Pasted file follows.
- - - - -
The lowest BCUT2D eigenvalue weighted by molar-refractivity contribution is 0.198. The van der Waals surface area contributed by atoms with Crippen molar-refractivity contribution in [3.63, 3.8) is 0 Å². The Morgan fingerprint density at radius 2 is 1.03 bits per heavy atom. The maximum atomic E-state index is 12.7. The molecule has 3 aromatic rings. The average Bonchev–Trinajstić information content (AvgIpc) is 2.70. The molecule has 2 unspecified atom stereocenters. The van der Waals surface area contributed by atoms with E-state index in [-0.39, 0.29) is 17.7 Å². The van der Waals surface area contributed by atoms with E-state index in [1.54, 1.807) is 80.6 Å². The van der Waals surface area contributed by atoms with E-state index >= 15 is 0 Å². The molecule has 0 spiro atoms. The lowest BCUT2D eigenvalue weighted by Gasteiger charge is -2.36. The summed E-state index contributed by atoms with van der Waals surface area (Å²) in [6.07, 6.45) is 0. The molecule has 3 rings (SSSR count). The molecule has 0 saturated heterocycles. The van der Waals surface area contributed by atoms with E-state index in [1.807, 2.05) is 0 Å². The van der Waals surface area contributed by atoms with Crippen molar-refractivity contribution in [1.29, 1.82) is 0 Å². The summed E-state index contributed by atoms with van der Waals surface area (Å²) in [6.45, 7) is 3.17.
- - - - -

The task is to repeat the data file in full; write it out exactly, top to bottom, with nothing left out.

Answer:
The lowest BCUT2D eigenvalue weighted by molar-refractivity contribution is 0.198. The van der Waals surface area contributed by atoms with Crippen molar-refractivity contribution in [3.63, 3.8) is 0 Å². The Morgan fingerprint density at radius 2 is 1.03 bits per heavy atom. The maximum atomic E-state index is 12.7. The molecule has 3 aromatic rings. The average Bonchev–Trinajstić information content (AvgIpc) is 2.70. The molecule has 2 unspecified atom stereocenters. The van der Waals surface area contributed by atoms with E-state index in [-0.39, 0.29) is 17.7 Å². The van der Waals surface area contributed by atoms with E-state index in [1.54, 1.807) is 80.6 Å². The van der Waals surface area contributed by atoms with E-state index >= 15 is 0 Å². The molecule has 0 spiro atoms. The lowest BCUT2D eigenvalue weighted by Gasteiger charge is -2.36. The summed E-state index contributed by atoms with van der Waals surface area (Å²) in [6.07, 6.45) is 0. The molecule has 3 rings (SSSR count). The molecule has 0 saturated heterocycles. The van der Waals surface area contributed by atoms with E-state index in [1.807, 2.05) is 0 Å². The van der Waals surface area contributed by atoms with Crippen molar-refractivity contribution in [1.29, 1.82) is 0 Å². The summed E-state index contributed by atoms with van der Waals surface area (Å²) in [6.45, 7) is 3.17.